Results 1 - 15 of 15.

Paleontology - Environment - 04.10.2021
New 'lost relative' of Triceratops found in New Mexico
New ’lost relative’ of Triceratops found in New Mexico
The skeleton fragments of a new horned dinosaur, Sierraceratops turneri, have been discovered in North America.

Environment - Paleontology - 22.07.2021
Huge Jurassic seabed uncovered in Cotswolds quarry
Huge Jurassic seabed uncovered in Cotswolds quarry
One of the largest and most important finds of exquisitely preserved Jurassic echinoderms - spiny-skinned marine animals such as starfish and sea urchins - has been uncovered by a University of Birmingham Research Associate.

Paleontology - 09.03.2021
Younger Tyrannosaurus Rex bites were less ferocious than their adult counterparts
Younger Tyrannosaurus Rex bites were less ferocious than their adult counterparts
By closely examining the jaw mechanics of juvenile and adult tyrannosaurids, some of the fiercest dinosaurs to inhabit earth, scientists led by the University of Bristol have uncovered differences in how they bit into their prey.

Life Sciences - Paleontology - 21.12.2020
Study resolves the position of fleas on the tree of life
A study of more than 1,400 protein-coding genes of fleas has resolved one of the longest standing mysteries in the evolution of insects, reordering their placement in the tree of life and pinpointing who their closest relatives are. The University of Bristol study, published in the journal Palaeoentomology , drew on the largest insect molecular dataset available.

Life Sciences - Paleontology - 16.10.2020
World’s greatest mass extinction triggered switch to warm-bloodedness
The origin of endothermy in synapsids, including the ancestors of mammals. The diagram shows the evolution of main groups through the Triassic, and the scale from blue to red is a measure of the degree of warm-bloodedness reconstructed based on different indicators of bone structure and anatomy.

Paleontology - Earth Sciences - 29.05.2020
When Somerset lay beneath the sea
The evidence consists of limestone pebbles that carry borings made by molluscs as well as oysters. These pebbles were torn up from the underlying Carboniferous limestone which formed the basic landscape all over Somerset and across the Severn Estuary to South Wales.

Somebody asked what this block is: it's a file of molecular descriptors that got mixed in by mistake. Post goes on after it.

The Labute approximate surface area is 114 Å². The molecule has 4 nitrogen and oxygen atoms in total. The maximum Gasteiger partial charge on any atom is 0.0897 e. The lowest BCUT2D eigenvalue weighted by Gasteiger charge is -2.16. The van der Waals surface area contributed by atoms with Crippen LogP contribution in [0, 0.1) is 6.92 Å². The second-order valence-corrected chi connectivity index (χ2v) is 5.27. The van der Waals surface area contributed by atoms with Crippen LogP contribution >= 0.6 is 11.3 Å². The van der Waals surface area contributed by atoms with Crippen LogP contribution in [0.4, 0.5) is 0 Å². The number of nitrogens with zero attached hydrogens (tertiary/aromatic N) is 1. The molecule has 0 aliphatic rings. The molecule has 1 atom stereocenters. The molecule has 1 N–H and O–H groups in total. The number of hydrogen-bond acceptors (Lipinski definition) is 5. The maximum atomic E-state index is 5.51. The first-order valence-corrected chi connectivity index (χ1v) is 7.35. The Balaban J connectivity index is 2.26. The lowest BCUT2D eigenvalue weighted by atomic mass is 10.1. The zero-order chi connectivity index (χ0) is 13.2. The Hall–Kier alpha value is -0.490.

Paleontology - Life Sciences - 31.01.2020
Our image of dinosaurs was shaped by Victorian popularity contests
Our knowledge of dinosaurs has expanded greatly since the public first became aware of their existence, but the history of these animals encompasses more than just the fossils themselves, writes Richard Fallon (UCL Science & Technology Studies).

Paleontology - Environment - 12.04.2019

Life Sciences - Paleontology - 25.02.2019
Bristol undergraduate reconstructs the skulls of two species of ancient reptile
Using two partially fragmented fossil skulls, a student at the University of Bristol has digitally reconstructed, in three-dimensions, the skulls of two species of ancient reptile that lived in the Late Triassic, one of which had been previously known only from its jaws.

Paleontology - Earth Sciences - 04.02.2019
Glasgow will face off with a new dinosaur as Trix the T.rex comes to Town
Image courtesy of Naturalis Visitors to Glasgow will get an amazing opportunity to see one of the best preserved Tyrannosaurus rex skeletons when it visits Scotland on the last leg of its European tour.

Paleontology - Earth Sciences - 26.07.2018
Classic fossil site re-explored in undergraduate project
Aust Cliff near Bristol has been known as a rich fossil site since the 1820s. Since then, thousands of people have visited this spectacular location on the banks of the Severn, and collected fossils of ancient sharks and sea dragons.

Paleontology - Life Sciences - 09.07.2018
Innovative online Birmingham courses produce first graduates
A new species of ancient reptile has been described by scientists at the University of Birmingham, filling a critical gap in the fossil record of dinosaur cousins and suggesting that some features thought to characterise dinosaurs evolved much earlier than previously thought. Described in a paper published today in Nature, the carnivorous reptile, Teleocrater rhadinus, was approximately 7-10 feet in length, had a long neck and tail, and walked on four crocodile-like legs.